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Excerpt from fund manager John Hussman's weekly essay on the US market:

The stock market is currently more committed to "historically implausible themes" than at any time since the bubble peak in 2000... For example, Lowry's notes "The rally in big-caps has been deceptively narrow. As of Thursday's close, with the DJ Average within just a few points of a new all-time high, none of the 30 components rose to new all-time highs. Further, 63.3% of the components showed losses of -20% or more from their individual all-time highs, and 43.3% showed losses of -40% or more. As of Thursday's close, 5.7% of domestic common stocks rose to new 52-week highs, while 26.7% already show losses of -20% or more. A concern for the future is that this degree of selectivity has typically been found near major market tops..."

On one hand, substantial market breaks often occur within about 6 months of oncoming recessions, and it's possible that we're within that window. On the other hand, we can't rule out the possibility that investors will run with the existing "theme" for a while longer...

Of all the hopes that investors have at present, the strongest ones are centered on the Federal Reserve and its probable decisions regarding the Federal Funds rate. This obsession with the Fed comes at the expense of attention that should be focused on profit margins, normalized valuations, market internals, credit spreads, fiscal policy and the U.S. current account. In hopes of refocusing attention on factors that matter, my hope is that the following bit will further explain why the Fed is, in my view, irrelevant...

The "Federal Open Market Committee" (FOMC) is responsible for making "open market" purchases and sales, generally of U.S. Treasury securities, in order to affect the quantity of reserves (and currency) in the banking system... In principle, the FOMC lowers the Fed Funds rate by buying securities (primarily U.S. Treasuries) on the "open market."

There's no question that the Fed's open market operations determine the total supply of currency and bank reserves (the "monetary base"), but that's a power of little practical effect.

There are three problems with putting a lot of faith in the Fed's activities to significantly influence the economy, to "determine interest rates," or even to control inflation:

1) Foreign holdings of U.S. Treasuries swamp the holdings of the Fed by almost 3-to-1... Buying and selling of U.S. Treasuries by foreigners (particularly foreign central banks) swamps the impact of the Fed by more than 10-to-1.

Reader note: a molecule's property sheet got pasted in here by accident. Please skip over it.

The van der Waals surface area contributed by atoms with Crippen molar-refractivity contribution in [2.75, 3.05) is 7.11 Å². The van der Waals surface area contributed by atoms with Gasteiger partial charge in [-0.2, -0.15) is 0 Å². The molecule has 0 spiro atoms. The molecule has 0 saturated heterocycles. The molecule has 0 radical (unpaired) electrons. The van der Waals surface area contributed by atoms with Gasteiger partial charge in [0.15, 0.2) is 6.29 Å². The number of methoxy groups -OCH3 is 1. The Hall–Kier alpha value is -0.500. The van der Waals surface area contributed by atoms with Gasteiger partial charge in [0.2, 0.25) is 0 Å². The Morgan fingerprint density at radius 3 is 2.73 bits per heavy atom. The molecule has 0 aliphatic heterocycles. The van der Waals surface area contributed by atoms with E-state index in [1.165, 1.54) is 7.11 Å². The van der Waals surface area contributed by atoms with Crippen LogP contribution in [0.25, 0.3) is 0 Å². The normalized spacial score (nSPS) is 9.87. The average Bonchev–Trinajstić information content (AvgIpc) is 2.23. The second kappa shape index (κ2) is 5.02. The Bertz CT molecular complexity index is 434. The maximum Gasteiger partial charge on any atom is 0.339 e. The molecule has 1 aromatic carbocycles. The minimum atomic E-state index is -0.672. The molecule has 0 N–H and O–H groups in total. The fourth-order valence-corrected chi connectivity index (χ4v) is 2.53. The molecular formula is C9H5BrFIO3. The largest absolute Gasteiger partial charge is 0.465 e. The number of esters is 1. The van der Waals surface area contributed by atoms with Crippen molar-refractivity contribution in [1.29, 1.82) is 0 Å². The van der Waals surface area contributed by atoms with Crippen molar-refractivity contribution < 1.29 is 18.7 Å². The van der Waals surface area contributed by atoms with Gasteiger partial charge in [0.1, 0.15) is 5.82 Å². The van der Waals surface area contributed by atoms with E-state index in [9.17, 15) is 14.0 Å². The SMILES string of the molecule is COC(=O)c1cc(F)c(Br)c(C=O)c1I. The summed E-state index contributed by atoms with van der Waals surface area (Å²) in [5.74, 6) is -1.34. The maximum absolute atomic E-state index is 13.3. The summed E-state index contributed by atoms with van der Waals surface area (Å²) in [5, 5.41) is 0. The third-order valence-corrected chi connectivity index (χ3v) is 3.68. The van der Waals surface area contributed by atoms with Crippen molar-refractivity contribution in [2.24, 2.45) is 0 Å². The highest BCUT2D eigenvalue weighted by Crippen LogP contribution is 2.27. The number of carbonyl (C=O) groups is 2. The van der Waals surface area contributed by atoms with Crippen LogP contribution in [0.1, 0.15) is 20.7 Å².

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2) Although the Fed can vary the monetary base, those fluctuations have virtually no effect on bank reserves. In the past 15 years, every single dollar of growth in the monetary base has been withdrawn from the banking system in the form of currency... To get a feel for this, since 1995, the monetary base has grown by nearly $400 billion. Meanwhile, the total amount of bank reserves has actually declined by $15 billion -- from $58 billion to the current $43 billion. That's right. The total amount of bank reserves in the U.S. banking system is just $43 billion, and that's all the FOMC is responsible for controlling. In an economy with a GDP of $13 trillion and a public debt of over $8 trillion, the Fed Funds rate is based on $43 billion of dough.

3) Since bank reserves are only required on checking deposits, which are a small fraction of the sources from which banks can lend, influencing the amount of reserves in the U.S. banking system has no effect on the volume of lending in the U.S. banking system...

The Fed is a lot like a little boy who waves his arms whenever he hears music playing, so people come to believe he's actually conducting the band... Put into perspective, the Fed's operations are relatively minuscule and are overwhelmed by the impact of foreign transactions in U.S. Treasuries. Meanwhile, there is no longer any material link between the quantity of bank lending and the bank reserves that the Fed controls. It's perfectly reasonable for investors to carefully monitor inflation, broad interest rate trends, and economic growth. However, except for the shortest duration interest rates, there's no mechanism by which Fed actions have a dominant effect on these. The Fed may have a psychological effect by dictating where it thinks short-term interest rates should be, but the whole effect requires that people believe the Fed is in control. In truth, the Emperor has no clothes.

Read more John Hussman weekly essay excerpts on Seeking Alpha.

Source: John Hussman: Undressing the Fed